We are reader-supported. When you buy through links on our site, we may earn an affiliate commission.
Older homes provide character and sometimes just need a little TLC. You can usually buy them at a lower price and they have a good structure. The one thing to remember is that renovation can be costly and time-consuming. It can cost around $475 per square foot. So, here are ten tips for renovating an old home successfully.
1. Be Prepared for Surprises
When renovating an old home, there may be unexpected challenges. For example, there could be a hidden plumbing leak or mold issues. That’s why putting away money for an emergency fund is essential. Also, find a contractor who offers a loose bid instead of a fixed one. This ensures you aren’t stuck overpaying for extra work.
2. Work With the Right People
You want to find contractors that are trustworthy and honest. It’s also a good idea if they have experience working with older properties. It ensures they understand the challenges of renovating an old home. Ask them about their past projects or get contractor suggestions from friends. In addition, make sure the builders understand your vision.
3. Make Structural Changes First
Start with foundational problems before diving into cosmetic ones. For example, pay attention to issues with water filtration, foundation cracks and asbestos. If these aren’t addressed, it can lead to safety issues and wear down the foundation. Then the design element doesn’t matter much anyway. Also, you will have to make more costly repairs down the line.
4. Fix Any Previous Bad Renovations
Make sure you fix any issues from past homeowners first. To investigate, create small holes in the wall or peel back the carpet. If you find any damaged or low-quality structures, repair these right away. Also, bring back some of the old charms of the home.
Add framed openings, ensure molding is proportional and install metal hardware. If you’re on a tight budget, you can always simply repaint the cabinets.
5. Look at What You Have First
Embrace the aesthetic of the original home. It can make your home more unique and look consistent. Consider reusing items already in the house, such as cabinets or lighting. These can be great accent pieces and save money. It also is better for the environment by producing less waste. Plus, keep in mind the quirks of the home are one of a kind.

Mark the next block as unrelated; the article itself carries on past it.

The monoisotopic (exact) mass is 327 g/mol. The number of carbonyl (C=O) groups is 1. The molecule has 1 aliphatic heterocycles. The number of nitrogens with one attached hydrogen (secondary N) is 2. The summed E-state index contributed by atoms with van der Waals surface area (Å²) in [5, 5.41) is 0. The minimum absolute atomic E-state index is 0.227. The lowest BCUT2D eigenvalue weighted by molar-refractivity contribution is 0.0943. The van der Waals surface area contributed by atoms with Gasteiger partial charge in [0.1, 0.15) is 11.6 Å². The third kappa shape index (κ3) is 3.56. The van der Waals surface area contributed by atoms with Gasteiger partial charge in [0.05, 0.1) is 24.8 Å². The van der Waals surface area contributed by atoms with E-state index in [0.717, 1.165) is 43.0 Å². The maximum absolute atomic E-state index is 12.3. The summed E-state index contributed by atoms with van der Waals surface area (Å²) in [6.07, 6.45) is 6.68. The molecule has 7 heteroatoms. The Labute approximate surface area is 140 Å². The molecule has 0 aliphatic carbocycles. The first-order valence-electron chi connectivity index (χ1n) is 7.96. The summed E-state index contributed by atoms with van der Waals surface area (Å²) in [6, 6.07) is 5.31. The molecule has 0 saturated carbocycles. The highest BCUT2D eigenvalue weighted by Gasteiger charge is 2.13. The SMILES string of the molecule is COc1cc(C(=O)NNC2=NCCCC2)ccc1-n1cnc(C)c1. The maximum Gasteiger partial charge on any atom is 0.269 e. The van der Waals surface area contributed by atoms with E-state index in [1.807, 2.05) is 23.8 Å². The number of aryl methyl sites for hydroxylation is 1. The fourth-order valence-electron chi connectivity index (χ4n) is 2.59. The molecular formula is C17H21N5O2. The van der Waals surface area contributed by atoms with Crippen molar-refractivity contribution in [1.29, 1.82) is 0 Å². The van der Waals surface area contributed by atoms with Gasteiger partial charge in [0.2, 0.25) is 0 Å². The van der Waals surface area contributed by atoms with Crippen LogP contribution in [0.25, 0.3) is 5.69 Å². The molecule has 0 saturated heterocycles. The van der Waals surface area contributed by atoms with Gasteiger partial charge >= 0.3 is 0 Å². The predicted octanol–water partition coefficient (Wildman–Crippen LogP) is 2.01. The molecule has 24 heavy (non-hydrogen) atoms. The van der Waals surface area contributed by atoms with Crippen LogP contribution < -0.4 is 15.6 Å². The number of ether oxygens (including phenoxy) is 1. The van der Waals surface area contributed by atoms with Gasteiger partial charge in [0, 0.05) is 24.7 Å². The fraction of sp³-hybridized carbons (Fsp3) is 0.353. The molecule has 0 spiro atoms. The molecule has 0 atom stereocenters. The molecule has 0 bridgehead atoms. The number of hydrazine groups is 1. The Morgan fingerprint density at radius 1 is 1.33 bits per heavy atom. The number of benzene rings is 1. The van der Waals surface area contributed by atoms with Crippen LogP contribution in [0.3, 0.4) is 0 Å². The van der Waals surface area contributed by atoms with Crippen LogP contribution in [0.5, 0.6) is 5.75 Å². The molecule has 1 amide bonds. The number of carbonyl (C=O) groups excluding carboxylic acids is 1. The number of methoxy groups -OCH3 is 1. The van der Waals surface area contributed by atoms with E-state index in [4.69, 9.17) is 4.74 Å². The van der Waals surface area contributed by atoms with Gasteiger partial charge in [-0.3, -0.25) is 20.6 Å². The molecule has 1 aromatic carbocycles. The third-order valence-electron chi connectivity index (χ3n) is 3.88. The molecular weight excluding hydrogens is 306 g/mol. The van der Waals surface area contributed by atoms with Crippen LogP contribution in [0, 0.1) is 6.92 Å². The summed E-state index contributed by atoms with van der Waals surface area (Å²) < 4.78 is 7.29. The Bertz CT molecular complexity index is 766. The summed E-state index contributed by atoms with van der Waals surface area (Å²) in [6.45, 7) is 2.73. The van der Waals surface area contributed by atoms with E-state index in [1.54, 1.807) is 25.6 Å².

6. Make Functional Changes
You want to respect the design of the original house. Although, when making changes consider how they can help improve function. For example, you may need to add closets for more storage space. Another update may be creating a more open-concept or replacing the flooring. These minor changes can increase the flow and appearance of the room.
Plus, old carpeting may have tears or harbor mold. If you notice mold, remove it right away. Wear protective gloves and ventilate the space as much as possible.
7. Research the Home’s History
Knowing about your house’s history can impress your friends. You will have fun stories to tell at gatherings. Also, it allows you to replicate past construction and design methods. You can learn this through minor demolition or architectural archaeology. Check out the National Registry of Historic Places to learn more about past homeowners.
Here are a few more things you can do to learn about the history:
- Review the registry of deeds.
- Ask your realtor.
- Contact the previous owner.
- Look up old census records.
8. Select the Right Mortar
With an older home, you may need to replace the siding. When choosing one, match it with the original mortar. Pick one that is similar in color, consistency and elevation. Using too much Portland cement can create harder materials that damage buildings. Remember each type of mortar mix contains different amounts of material. So, use the correct type of mortar mix for your project.
9. Save Your Windows
Your windows provide character to the home and may have a style that can’t be replicated. For example, some have unique molding profiles or wavy glass. Therefore, consider making simple repairs. However, you’ll want to increase the casements’ energy efficiency. Add weatherstrips and seal up any cracks. You can also add inter air panels, roller shades or decorative curtains for more comfort. This also lowers your energy bills.
10. Spruce up Old Hardware
The original hardware can add a sense of charm. So, before replacing it, consider giving it a simple refresh. Clean off the dirt and grime gently. Use products with natural ingredients to prevent damage. You can also make your solution with vinegar or lemon juice. Suppose you need to replace them. Consider selling any used items online to get cash and reduce your carbon footprint.
What to Know When Renovating an Old Home
Historic homes provide a piece of history. Although, sometimes, they need some sprucing up. This process can be a little more costly and come with unexpected challenges. So, follow these when renovating an old home.